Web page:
Mayor Lightfoot Threatens To Close Parks, Lakefront If Chicagoans Ignore ‘Stay-At-Home’ Order

Mayor Lori Lightfoot attends a City Council meeting
Mayor Lori Lightfoot attends a City Council meeting on June 12, 2019. Manuel Martinez / WBEZ
Mayor Lori Lightfoot attends a City Council meeting
Mayor Lori Lightfoot attends a City Council meeting on June 12, 2019. Manuel Martinez / WBEZ

Mayor Lightfoot Threatens To Close Parks, Lakefront If Chicagoans Ignore ‘Stay-At-Home’ Order

Chicagoans who don’t comply with Illinois’ “stay-at-home” order to stem the spread of COVID-19 could now face fines up to $500 or even arrest, the city’s top cop said Wednesday.

Chicago Mayor Lori Lightfoot also threatened to shut down city parks and the Lakefront if people continue to gather there to do things like play soccer and basketball or go on long runs and bike rides.

“The public health orders that have been given by the governor, by the mayor, and by the Chicago health department are not advisory,” Interim Chicago Police Superintendent Charlie Beck said at a press conference. “They are a legal mandate and violation of this legal mandate is a misdemeanor. If you violate it you are subject to a citation.”

Lightfoot’s administration says Chicagoans are largely obeying Gov. JB Pritzker’s order, issued last week. But she says some are not. It requires people to avoid leaving their homes except for essential trips, such as for food, gas or medical visits.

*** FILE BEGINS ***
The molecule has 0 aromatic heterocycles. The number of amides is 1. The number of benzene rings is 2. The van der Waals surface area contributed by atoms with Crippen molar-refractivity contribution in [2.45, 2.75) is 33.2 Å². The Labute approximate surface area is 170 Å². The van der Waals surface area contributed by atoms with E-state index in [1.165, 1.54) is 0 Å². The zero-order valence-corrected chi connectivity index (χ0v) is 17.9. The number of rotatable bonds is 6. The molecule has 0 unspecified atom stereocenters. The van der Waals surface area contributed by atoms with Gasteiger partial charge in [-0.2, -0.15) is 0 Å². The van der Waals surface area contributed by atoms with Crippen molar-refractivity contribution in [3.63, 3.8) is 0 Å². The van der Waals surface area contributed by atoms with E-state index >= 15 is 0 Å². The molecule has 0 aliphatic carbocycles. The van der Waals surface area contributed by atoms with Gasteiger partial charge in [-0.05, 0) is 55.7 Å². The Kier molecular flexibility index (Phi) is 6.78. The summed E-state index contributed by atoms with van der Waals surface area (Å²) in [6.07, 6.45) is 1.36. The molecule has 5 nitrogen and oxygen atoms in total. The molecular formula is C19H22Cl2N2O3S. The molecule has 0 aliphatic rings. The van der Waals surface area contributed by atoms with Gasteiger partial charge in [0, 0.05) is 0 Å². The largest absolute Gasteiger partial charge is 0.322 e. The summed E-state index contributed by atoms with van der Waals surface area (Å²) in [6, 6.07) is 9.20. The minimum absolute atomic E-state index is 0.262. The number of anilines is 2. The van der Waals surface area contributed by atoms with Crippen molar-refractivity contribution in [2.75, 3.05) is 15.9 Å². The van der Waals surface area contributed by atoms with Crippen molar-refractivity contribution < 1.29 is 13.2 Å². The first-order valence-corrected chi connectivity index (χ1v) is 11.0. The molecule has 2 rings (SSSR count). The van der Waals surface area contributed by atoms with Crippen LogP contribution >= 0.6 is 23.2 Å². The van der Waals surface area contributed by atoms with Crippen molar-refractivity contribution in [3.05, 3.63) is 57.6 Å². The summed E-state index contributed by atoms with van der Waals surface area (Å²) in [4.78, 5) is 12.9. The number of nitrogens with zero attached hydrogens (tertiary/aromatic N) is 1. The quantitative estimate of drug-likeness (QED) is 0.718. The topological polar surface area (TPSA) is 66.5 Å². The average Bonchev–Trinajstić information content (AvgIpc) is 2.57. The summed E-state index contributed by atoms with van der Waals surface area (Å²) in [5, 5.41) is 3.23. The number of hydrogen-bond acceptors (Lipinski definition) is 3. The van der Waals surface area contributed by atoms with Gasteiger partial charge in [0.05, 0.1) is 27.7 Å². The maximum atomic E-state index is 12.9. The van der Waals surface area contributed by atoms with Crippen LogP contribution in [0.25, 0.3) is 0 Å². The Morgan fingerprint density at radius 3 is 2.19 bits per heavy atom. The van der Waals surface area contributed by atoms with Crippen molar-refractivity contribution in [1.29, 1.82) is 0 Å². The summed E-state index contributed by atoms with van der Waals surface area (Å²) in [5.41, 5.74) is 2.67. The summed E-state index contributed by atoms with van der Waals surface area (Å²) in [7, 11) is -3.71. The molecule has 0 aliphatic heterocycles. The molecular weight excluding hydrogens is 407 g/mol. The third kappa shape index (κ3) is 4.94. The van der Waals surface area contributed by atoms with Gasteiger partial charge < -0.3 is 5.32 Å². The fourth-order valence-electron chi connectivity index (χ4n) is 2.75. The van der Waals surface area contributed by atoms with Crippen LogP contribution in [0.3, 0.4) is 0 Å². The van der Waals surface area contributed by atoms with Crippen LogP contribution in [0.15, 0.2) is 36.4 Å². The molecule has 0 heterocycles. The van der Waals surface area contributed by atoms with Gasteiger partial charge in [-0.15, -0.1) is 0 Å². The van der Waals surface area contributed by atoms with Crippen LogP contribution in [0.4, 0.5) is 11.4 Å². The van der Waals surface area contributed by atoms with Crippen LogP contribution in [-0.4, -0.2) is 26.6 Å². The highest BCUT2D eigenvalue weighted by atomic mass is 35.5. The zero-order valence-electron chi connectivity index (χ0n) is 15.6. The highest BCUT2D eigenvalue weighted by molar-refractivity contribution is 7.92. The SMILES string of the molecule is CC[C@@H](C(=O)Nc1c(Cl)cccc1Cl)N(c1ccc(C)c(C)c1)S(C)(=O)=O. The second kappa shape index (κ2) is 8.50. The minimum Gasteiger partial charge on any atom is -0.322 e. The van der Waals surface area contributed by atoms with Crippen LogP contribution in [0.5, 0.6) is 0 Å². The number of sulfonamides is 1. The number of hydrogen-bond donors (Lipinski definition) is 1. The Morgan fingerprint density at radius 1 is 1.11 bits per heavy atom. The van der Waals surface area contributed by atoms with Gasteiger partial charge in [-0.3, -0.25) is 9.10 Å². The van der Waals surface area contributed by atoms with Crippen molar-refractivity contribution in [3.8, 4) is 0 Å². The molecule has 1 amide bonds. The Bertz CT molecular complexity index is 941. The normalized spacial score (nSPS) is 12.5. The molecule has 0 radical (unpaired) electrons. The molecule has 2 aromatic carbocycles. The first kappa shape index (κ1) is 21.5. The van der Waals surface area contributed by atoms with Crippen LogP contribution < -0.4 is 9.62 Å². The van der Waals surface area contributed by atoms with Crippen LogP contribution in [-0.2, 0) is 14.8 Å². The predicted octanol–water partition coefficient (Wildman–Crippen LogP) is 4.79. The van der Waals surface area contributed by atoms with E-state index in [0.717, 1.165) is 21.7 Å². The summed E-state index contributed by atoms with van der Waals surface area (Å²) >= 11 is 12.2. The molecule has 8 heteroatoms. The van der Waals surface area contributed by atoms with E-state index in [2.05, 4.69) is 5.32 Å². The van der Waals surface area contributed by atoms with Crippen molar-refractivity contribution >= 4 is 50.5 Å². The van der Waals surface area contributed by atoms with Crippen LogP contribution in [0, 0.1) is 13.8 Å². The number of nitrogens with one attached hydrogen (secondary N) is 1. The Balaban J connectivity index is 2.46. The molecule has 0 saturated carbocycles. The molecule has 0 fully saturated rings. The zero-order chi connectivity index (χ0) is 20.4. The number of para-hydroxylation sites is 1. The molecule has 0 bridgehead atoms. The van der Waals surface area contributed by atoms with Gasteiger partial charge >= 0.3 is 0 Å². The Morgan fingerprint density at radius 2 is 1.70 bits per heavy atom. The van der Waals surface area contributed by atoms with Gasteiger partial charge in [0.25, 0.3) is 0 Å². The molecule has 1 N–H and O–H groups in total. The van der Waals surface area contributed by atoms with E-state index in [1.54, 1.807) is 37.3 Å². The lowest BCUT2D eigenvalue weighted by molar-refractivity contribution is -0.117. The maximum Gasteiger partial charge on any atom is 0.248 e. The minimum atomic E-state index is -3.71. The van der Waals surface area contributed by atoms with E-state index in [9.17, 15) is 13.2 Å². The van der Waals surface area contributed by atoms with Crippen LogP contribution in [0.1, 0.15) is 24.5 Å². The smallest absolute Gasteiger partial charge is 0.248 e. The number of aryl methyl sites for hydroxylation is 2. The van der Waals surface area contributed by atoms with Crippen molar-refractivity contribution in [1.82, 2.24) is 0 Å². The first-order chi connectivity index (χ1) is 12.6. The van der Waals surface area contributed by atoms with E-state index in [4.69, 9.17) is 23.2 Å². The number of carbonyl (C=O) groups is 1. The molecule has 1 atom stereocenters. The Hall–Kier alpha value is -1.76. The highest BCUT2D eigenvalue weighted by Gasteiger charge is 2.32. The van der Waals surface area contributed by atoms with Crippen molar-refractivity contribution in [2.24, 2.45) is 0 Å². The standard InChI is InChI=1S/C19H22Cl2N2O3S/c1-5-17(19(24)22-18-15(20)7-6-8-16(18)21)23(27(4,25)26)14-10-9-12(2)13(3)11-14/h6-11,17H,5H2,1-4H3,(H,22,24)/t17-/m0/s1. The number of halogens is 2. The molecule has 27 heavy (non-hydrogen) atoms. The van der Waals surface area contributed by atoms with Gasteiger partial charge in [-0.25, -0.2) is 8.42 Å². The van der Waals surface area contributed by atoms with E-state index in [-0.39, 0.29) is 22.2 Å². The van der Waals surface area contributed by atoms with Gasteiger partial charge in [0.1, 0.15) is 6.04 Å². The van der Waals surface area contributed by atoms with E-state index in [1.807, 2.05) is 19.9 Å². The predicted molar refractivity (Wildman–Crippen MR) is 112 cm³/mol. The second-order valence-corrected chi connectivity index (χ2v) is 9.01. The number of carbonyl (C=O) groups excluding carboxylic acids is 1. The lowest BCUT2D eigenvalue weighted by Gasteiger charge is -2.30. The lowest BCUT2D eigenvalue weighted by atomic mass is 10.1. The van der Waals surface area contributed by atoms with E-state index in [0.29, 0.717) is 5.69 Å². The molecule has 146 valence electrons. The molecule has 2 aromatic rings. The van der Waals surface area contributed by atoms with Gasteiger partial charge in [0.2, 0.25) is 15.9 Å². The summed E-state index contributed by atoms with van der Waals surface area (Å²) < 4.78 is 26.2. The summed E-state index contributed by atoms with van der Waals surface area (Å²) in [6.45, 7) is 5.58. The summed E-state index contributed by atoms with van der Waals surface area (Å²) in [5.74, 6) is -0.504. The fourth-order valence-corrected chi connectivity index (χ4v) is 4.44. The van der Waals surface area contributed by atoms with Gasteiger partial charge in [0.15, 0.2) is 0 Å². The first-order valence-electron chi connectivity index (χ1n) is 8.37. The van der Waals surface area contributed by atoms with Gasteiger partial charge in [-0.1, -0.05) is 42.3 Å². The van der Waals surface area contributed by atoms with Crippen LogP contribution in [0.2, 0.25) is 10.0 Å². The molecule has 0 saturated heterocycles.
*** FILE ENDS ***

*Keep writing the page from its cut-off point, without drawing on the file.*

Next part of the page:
Chicagoans still gather along the lakefront
Chicago’s lakefront remains crowded on March 25, in spite of social distancing orders by both Mayor Lori Lightfoot and Gov. JB Pritzker. Manuel Martinez / WBEZ

The “stay-at-home” order does allow people to go outside for exercise. But Michael Kelly, superintendent of the Chicago Park District, said people need to be social distancing when they do — which requires them to stay at least 6 feet away from others.

“This is not a time for contact sports,” Kelly said. “No soccer. No basketball games. If you have to play basketball, play by yourself with your own ball.”

Temperatures Wednesday reached the mid-50s with lots of sunshine — a fact not lost on Chicago’s public health commissioner, Dr. Allison Arwady.

“The chance of a contact and a fleeting way passing each other is not a significant risk, but the issue is when the Lakefront looks like a Saturday in July,” Arwady said.

People exercise along running trails in Chicago parks
Crowds exercise along the paths at North Beach on March 25. Manuel Martinez / WBEZ

Arwady took note of a new “social distancing scorecard” put together by a company called Unacast, in which Illinois got an A for people reducing their travel and movement by 40%. The study looked at cell phone GPS data to determine whether people are moving around less than they did before the coronavirus pandemic.

“I am not OK with 40%,” Arwady said. “I need Chicago at an A++, maybe an A+++.”

Arwady said because there is no treatment or vaccine, people need to reduce their movement much more drastically for at least the next two to three weeks.

The mayor also reminded people that they still need to pay for parking during the “stay-at-home” period. That’s despite her order to stop issuing parking tickets except when a violation threatens public safety.

“Just to be clear, it’s not free parking all over the city,” the mayor said.